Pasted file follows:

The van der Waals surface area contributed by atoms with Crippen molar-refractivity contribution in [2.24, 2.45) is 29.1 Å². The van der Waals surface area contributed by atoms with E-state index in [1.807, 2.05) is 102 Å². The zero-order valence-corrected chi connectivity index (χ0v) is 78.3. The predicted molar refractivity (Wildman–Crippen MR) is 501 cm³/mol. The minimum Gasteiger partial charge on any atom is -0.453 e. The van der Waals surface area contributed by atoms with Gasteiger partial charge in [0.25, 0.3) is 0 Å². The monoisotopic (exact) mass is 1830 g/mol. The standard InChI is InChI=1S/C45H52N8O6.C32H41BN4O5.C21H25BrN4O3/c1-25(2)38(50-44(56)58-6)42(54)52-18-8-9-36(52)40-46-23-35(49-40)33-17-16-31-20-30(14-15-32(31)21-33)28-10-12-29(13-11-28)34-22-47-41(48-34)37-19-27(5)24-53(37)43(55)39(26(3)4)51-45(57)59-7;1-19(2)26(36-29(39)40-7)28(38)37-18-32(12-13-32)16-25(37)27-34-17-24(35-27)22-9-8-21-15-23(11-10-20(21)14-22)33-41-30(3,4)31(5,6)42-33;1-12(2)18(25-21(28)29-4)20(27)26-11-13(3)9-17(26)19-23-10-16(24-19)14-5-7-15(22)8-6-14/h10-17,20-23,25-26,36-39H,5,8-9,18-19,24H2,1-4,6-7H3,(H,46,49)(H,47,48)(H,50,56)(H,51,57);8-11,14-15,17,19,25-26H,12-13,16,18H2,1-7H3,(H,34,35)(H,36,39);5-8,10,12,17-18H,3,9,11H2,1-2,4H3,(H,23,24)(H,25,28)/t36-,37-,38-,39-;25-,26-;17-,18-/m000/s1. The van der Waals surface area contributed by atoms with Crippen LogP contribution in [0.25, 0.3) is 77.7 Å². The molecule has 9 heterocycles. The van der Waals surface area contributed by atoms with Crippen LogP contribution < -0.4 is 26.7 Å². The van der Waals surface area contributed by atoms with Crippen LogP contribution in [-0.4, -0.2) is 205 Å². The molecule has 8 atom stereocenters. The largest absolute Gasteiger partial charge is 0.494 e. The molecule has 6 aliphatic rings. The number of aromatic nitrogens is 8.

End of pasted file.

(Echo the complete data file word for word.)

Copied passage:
The van der Waals surface area contributed by atoms with Crippen molar-refractivity contribution in [2.24, 2.45) is 29.1 Å². The van der Waals surface area contributed by atoms with E-state index in [1.807, 2.05) is 102 Å². The zero-order valence-corrected chi connectivity index (χ0v) is 78.3. The predicted molar refractivity (Wildman–Crippen MR) is 501 cm³/mol. The minimum Gasteiger partial charge on any atom is -0.453 e. The van der Waals surface area contributed by atoms with Gasteiger partial charge in [0.25, 0.3) is 0 Å². The monoisotopic (exact) mass is 1830 g/mol. The standard InChI is InChI=1S/C45H52N8O6.C32H41BN4O5.C21H25BrN4O3/c1-25(2)38(50-44(56)58-6)42(54)52-18-8-9-36(52)40-46-23-35(49-40)33-17-16-31-20-30(14-15-32(31)21-33)28-10-12-29(13-11-28)34-22-47-41(48-34)37-19-27(5)24-53(37)43(55)39(26(3)4)51-45(57)59-7;1-19(2)26(36-29(39)40-7)28(38)37-18-32(12-13-32)16-25(37)27-34-17-24(35-27)22-9-8-21-15-23(11-10-20(21)14-22)33-41-30(3,4)31(5,6)42-33;1-12(2)18(25-21(28)29-4)20(27)26-11-13(3)9-17(26)19-23-10-16(24-19)14-5-7-15(22)8-6-14/h10-17,20-23,25-26,36-39H,5,8-9,18-19,24H2,1-4,6-7H3,(H,46,49)(H,47,48)(H,50,56)(H,51,57);8-11,14-15,17,19,25-26H,12-13,16,18H2,1-7H3,(H,34,35)(H,36,39);5-8,10,12,17-18H,3,9,11H2,1-2,4H3,(H,23,24)(H,25,28)/t36-,37-,38-,39-;25-,26-;17-,18-/m000/s1. The van der Waals surface area contributed by atoms with Crippen LogP contribution in [0.25, 0.3) is 77.7 Å². The molecule has 9 heterocycles. The van der Waals surface area contributed by atoms with Crippen LogP contribution < -0.4 is 26.7 Å². The van der Waals surface area contributed by atoms with Crippen LogP contribution in [-0.4, -0.2) is 205 Å². The molecule has 8 atom stereocenters. The largest absolute Gasteiger partial charge is 0.494 e. The molecule has 6 aliphatic rings. The number of aromatic nitrogens is 8.